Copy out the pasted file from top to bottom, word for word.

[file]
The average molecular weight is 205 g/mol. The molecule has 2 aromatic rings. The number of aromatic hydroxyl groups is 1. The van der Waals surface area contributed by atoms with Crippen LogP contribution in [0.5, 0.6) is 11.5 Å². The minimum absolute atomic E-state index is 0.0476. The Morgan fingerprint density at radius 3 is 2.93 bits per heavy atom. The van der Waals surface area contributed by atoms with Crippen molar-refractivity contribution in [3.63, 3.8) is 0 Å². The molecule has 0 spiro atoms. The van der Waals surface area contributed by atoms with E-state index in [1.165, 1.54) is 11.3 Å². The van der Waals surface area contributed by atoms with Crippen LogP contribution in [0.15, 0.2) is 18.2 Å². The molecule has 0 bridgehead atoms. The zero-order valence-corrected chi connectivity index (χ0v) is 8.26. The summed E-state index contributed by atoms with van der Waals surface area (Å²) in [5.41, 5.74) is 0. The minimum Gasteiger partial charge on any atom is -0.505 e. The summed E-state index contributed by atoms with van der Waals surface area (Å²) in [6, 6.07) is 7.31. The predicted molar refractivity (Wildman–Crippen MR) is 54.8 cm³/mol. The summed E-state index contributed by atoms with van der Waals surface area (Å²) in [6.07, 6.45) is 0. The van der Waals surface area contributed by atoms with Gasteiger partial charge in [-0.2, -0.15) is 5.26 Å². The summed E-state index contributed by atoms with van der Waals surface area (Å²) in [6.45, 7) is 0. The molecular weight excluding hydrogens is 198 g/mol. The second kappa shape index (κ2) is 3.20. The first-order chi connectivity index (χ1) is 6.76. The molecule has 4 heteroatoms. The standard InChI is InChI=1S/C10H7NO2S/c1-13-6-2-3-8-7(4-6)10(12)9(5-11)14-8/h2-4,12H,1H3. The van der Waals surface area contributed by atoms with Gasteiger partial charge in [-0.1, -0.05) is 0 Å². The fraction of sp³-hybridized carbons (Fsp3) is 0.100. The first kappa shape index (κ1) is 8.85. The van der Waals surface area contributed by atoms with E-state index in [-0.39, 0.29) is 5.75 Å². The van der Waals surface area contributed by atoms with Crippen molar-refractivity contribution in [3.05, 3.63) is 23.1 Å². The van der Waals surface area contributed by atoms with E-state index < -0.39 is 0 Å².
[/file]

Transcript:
The average molecular weight is 205 g/mol. The molecule has 2 aromatic rings. The number of aromatic hydroxyl groups is 1. The van der Waals surface area contributed by atoms with Crippen LogP contribution in [0.5, 0.6) is 11.5 Å². The minimum absolute atomic E-state index is 0.0476. The Morgan fingerprint density at radius 3 is 2.93 bits per heavy atom. The van der Waals surface area contributed by atoms with Crippen molar-refractivity contribution in [3.63, 3.8) is 0 Å². The molecule has 0 spiro atoms. The van der Waals surface area contributed by atoms with E-state index in [1.165, 1.54) is 11.3 Å². The van der Waals surface area contributed by atoms with Crippen LogP contribution in [0.15, 0.2) is 18.2 Å². The molecule has 0 bridgehead atoms. The zero-order valence-corrected chi connectivity index (χ0v) is 8.26. The summed E-state index contributed by atoms with van der Waals surface area (Å²) in [5.41, 5.74) is 0. The minimum Gasteiger partial charge on any atom is -0.505 e. The summed E-state index contributed by atoms with van der Waals surface area (Å²) in [6, 6.07) is 7.31. The predicted molar refractivity (Wildman–Crippen MR) is 54.8 cm³/mol. The summed E-state index contributed by atoms with van der Waals surface area (Å²) in [6.07, 6.45) is 0. The van der Waals surface area contributed by atoms with Gasteiger partial charge in [-0.2, -0.15) is 5.26 Å². The summed E-state index contributed by atoms with van der Waals surface area (Å²) in [6.45, 7) is 0. The molecular weight excluding hydrogens is 198 g/mol. The second kappa shape index (κ2) is 3.20. The first-order chi connectivity index (χ1) is 6.76. The molecule has 4 heteroatoms. The standard InChI is InChI=1S/C10H7NO2S/c1-13-6-2-3-8-7(4-6)10(12)9(5-11)14-8/h2-4,12H,1H3. The van der Waals surface area contributed by atoms with Gasteiger partial charge in [-0.1, -0.05) is 0 Å². The fraction of sp³-hybridized carbons (Fsp3) is 0.100. The first kappa shape index (κ1) is 8.85. The van der Waals surface area contributed by atoms with E-state index in [-0.39, 0.29) is 5.75 Å². The van der Waals surface area contributed by atoms with Crippen molar-refractivity contribution in [3.05, 3.63) is 23.1 Å². The van der Waals surface area contributed by atoms with E-state index < -0.39 is 0 Å².